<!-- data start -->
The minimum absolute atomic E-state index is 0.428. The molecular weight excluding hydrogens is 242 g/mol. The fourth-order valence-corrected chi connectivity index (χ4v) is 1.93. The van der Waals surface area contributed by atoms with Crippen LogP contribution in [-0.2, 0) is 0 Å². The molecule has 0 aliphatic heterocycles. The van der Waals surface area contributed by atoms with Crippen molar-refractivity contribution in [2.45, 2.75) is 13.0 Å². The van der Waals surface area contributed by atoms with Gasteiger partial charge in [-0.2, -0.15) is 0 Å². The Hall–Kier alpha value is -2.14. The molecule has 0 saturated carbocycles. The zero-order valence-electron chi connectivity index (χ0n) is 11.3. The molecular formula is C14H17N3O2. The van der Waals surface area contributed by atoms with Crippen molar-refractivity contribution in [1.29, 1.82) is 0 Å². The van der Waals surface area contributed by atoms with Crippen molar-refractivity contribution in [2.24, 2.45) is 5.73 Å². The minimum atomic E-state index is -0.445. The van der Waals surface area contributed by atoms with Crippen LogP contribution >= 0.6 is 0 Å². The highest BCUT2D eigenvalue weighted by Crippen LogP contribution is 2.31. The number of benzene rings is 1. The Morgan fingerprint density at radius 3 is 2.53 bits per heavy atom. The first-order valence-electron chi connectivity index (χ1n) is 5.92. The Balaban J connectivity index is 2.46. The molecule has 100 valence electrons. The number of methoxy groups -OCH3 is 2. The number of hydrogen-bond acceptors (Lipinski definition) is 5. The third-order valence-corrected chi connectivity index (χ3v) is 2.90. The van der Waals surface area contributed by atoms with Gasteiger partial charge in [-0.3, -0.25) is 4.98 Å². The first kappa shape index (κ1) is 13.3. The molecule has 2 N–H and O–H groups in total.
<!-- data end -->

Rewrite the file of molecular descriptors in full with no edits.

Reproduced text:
The minimum absolute atomic E-state index is 0.428. The molecular weight excluding hydrogens is 242 g/mol. The fourth-order valence-corrected chi connectivity index (χ4v) is 1.93. The van der Waals surface area contributed by atoms with Crippen LogP contribution in [-0.2, 0) is 0 Å². The molecule has 0 aliphatic heterocycles. The van der Waals surface area contributed by atoms with Crippen molar-refractivity contribution in [2.45, 2.75) is 13.0 Å². The van der Waals surface area contributed by atoms with Gasteiger partial charge in [-0.2, -0.15) is 0 Å². The Hall–Kier alpha value is -2.14. The molecule has 0 saturated carbocycles. The zero-order valence-electron chi connectivity index (χ0n) is 11.3. The molecular formula is C14H17N3O2. The van der Waals surface area contributed by atoms with Crippen molar-refractivity contribution in [1.29, 1.82) is 0 Å². The van der Waals surface area contributed by atoms with Crippen molar-refractivity contribution in [2.24, 2.45) is 5.73 Å². The minimum atomic E-state index is -0.445. The van der Waals surface area contributed by atoms with Crippen LogP contribution >= 0.6 is 0 Å². The highest BCUT2D eigenvalue weighted by Crippen LogP contribution is 2.31. The number of benzene rings is 1. The Morgan fingerprint density at radius 3 is 2.53 bits per heavy atom. The first-order valence-electron chi connectivity index (χ1n) is 5.92. The Balaban J connectivity index is 2.46. The molecule has 100 valence electrons. The number of methoxy groups -OCH3 is 2. The number of hydrogen-bond acceptors (Lipinski definition) is 5. The third-order valence-corrected chi connectivity index (χ3v) is 2.90. The van der Waals surface area contributed by atoms with Gasteiger partial charge in [-0.3, -0.25) is 4.98 Å². The first kappa shape index (κ1) is 13.3. The molecule has 2 N–H and O–H groups in total.